But keep in mind the contract is complex, and the DC-10’s pricing structure, in order to compare apples to apples, is based on delivering 3,000 gallons, approximately the same as the other six aircraft — according to information I received from someone who is very familiar with the contracting process for next generation air tankers. There are additional specifics to cover the DC-10 dropping more than 3,000 gallons.
But as you can see in the bid details, the Total Cost Estimate for the first year, which apparently takes this into account, has the DC-10’s total cost approximately in the same ball park as the others, which are, in millions, $36.4, $36.4, $38.9, $39.5, and $41.3. The DC-10’s was $43.2. But keep in mind that the DC-10 delivers about three to four times more retardatn than the maximum capacity of the other next gen air tankers, and six times more than Tanker 40, a BAe-146, if T40 is reloading at Silver City Airtanker Base on a 90 degree day.
And, I have to agree with DiggerT. If there is any potential for a wildland fire to become very large it should attacked with overwhelming force. This can save money, property, and lives. A year ago I wrote my Prescription for keeping new fires from becoming megafires:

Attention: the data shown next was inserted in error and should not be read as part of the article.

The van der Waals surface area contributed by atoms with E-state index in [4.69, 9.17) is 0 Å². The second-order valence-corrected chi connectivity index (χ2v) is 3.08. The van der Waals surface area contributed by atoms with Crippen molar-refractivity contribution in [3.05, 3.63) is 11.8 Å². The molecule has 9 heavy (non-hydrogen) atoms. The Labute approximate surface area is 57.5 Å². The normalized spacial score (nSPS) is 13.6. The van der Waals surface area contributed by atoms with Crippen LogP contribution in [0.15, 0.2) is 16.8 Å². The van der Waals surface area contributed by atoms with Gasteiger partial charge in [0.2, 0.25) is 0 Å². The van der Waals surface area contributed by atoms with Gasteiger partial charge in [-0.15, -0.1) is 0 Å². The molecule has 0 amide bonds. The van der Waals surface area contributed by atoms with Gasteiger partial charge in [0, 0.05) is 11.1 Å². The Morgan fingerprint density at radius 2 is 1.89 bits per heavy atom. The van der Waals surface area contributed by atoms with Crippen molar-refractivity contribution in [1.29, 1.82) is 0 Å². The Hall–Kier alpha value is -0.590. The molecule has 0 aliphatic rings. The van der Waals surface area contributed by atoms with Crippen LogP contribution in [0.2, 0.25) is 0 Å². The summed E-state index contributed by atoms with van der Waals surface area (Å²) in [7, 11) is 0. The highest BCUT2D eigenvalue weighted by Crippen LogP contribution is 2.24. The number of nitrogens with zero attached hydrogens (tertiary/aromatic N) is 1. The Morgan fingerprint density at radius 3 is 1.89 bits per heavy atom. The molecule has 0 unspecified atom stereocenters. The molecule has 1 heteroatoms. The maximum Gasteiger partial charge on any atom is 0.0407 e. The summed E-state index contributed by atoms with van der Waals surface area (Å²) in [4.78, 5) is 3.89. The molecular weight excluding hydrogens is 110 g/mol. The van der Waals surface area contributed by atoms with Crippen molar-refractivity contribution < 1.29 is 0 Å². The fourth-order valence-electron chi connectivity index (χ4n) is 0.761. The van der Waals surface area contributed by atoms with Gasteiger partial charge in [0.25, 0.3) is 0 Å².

Why does the boxer go for the knockout?
Why do special ops double tap?
Why might a full structure response show up at your house when only your bacon is on fire?
The idea is to end the battle while the favor is in your court. Besides, how do you know that was 500 gallons? How about this: We’ll continue to fight fires and you can keep quarterbacking and second guessing from your hut in the Himalayan Range.
Well said DiggerT!
Don, I don’t really want to get into a long drawn out discussion about this deal. But, as I recall the DC-10 was the only tanker available at the time. There is a road to the communications site but safety considerations (LCES) would preclude walking people downhill to a fire with potential to make an uphill run. I was the FMO on that district for 22 years and know the country quite well and I would not have let anyone try to go downhill to that fire.
I’m done now.
On my old district. That fire was last summer, just below Pinal Peak in the Pinal Mountains. Been there.
Not stealing any of your thunder, Johnny
BUT I would imagine the DC10 is “gonna” be showing for awhile until alllllll that “Next Gen” contracting ironed out.